ECB supervisors turn the screw on banks’ Brexit plans

Europe’s top financial supervisor is fed up with waiting for big banks to prepare for Brexit.

This is the message European Central Bank officials have given to banking executives this summer, while asking them for “action plans” to make their EU offshoots “operationally self-standing in key areas” by the end of this year when the Brexit transition period ends.

But the move by the ECB to turn the screw on lenders over their Brexit plans has produced loud complaints. Some bankers privately suspect this is a politically motivated way of putting pressure on the UK as trade talks with the EU enter a crucial stage.

While the largest banks have been working on these issues since the UK voted to leave the EU in June 2016, the ECB is still not convinced they have shifted enough people, assets and resources from London to their eurozone offshoots to make them ready for the post-Brexit world.

“Some banks have substantially reached their target operating model already or are well on track towards that target,” the ECB said in a statement to the FT. 

But it added: “There are other banks that still need to make progress, both in terms of relocating assets and staff. Our joint supervisory teams have engaged with these banks to make sure there is a shared understanding of the path towards the target operating model.”

The central bank also stressed “this is not about moving assets and staff alone. It is also about aiming to be structurally profitable, being operationally self-standing in key areas and most importantly not excessively reliant on back-to-back booking to the parent”.

The ECB is now responsible for supervising the 25 new or restructured banking operations that have applied for fresh authorisations because of Brexit, as well as 10 others that have substantially increased the size of their eurozone-based operations.

Among these, the eurozone operations of four banks — Goldman Sachs, JPMorgan Chase, Morgan Stanley and UBS — grew big enough to fall under the direct supervision of the ECB last year. Others are supervised by both national regulators and the ECB.

A key question for bankers has been whether their EU offshoots will be able to operate on a standalone basis after Brexit. The answer for many is that they still rely heavily on their parent companies for critical functions such as risk-management or IT services.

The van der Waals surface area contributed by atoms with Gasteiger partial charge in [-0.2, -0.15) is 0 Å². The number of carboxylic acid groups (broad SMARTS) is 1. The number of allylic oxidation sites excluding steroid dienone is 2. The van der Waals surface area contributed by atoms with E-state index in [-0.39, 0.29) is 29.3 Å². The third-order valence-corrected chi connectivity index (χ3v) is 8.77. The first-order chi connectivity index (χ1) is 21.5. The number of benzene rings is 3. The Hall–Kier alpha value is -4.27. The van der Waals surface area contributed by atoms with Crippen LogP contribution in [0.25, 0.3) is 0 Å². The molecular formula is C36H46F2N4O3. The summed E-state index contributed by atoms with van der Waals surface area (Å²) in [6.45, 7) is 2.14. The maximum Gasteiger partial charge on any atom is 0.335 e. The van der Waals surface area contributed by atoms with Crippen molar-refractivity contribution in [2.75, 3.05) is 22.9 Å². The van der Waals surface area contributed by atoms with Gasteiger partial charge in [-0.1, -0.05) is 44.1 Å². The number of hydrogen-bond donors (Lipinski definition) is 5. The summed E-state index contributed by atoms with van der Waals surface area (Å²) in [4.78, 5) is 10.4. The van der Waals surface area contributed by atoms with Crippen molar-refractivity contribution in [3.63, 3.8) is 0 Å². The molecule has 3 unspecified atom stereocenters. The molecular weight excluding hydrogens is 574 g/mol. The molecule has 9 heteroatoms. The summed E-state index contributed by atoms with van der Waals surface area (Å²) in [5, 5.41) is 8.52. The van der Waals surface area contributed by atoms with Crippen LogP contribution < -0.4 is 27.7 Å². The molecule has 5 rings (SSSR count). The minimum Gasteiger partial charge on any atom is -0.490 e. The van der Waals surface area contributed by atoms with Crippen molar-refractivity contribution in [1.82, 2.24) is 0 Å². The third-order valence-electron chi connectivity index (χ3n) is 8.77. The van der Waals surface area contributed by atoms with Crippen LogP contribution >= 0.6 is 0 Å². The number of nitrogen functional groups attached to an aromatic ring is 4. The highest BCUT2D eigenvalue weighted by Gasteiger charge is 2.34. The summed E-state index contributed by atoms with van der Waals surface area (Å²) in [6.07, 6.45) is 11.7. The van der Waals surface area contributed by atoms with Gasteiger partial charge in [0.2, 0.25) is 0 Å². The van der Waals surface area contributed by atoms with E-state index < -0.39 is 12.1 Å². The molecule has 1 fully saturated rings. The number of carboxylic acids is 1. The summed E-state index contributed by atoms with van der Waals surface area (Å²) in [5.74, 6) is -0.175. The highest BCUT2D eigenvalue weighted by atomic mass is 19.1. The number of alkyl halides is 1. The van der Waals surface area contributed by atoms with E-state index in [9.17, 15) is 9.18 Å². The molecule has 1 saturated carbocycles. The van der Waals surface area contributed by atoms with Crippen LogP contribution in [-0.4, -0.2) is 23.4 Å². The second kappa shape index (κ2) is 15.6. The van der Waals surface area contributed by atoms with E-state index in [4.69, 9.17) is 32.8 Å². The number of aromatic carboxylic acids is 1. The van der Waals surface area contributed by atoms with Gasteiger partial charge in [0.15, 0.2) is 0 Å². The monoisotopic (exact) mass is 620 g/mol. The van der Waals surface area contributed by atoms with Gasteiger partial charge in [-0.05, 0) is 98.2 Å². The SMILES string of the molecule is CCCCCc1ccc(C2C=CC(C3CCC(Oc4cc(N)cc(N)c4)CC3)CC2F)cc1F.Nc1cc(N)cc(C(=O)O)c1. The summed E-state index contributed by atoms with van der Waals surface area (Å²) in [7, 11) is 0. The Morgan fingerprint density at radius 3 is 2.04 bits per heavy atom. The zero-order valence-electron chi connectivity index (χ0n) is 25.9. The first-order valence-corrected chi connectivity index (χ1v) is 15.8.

This is because for many years, global banks centralised their European corporate and investment banking activities in London. Almost half of all debt and equity issuance for non-financial institutions in the eurozone from 2012 to 2018 was done from the UK. Financial services exports to the EU were worth £26.1bn in 2018, a fifth of total UK services exports.

The tussle between the ECB and the banks will be vital in determining how much of this business leaves the City of London. Officials at the ECB say banks have outlined plans to move more than €1.2tn of assets from the UK to their eurozone offshoots, quadrupling their size since the end of 2017.

“The ECB’s expectation is very clear: all activities related to European products or European customers should, as a general principle, be managed and controlled from entities located in the EU,” Yves Mersch, an ECB executive director and vice-chairman of its supervisory board, said in a blog over the summer. 

Supervisors at the ECB worry that some banks are still clinging to uncertain scenarios that they hope will let them keep more operations in the UK. 

These include counting on Brussels to grant the UK “equivalence” — a status that would open access to the bloc’s financial markets in some areas — but discussions have been bogged down in recriminations.

Another involves a controversial technique known as “back-to-back” operations that would allow institutions to transfer the risk of EU deals across borders by carrying out a parallel transaction in the UK.

It would be too risky for banks to rely heavily on these options, according to Rachel Kent, head of financial services regulation at the law firm Hogan Lovells. “Equivalence has become politicised, so I don’t think banks are holding out for that,” she said.

In the immediate aftermath of the Brexit vote, there were forecasts that London would lose tens of thousands of jobs. The lobby group Frankfurt Main Finance predicted the German financial capital would attract 10,000 bankers, but now it says only 1,500 jobs have been added with a further 2,000 expected following the transition period.

What is now more worrying for the banks is if the ECB gets its way, they will end up with overlapping European operations — in London and in the eurozone — at a time when the fallout from the coronavirus pandemic already threatens to make a big dent in their profits. If that happens, expect more cost-cutting on both sides of the English Channel.

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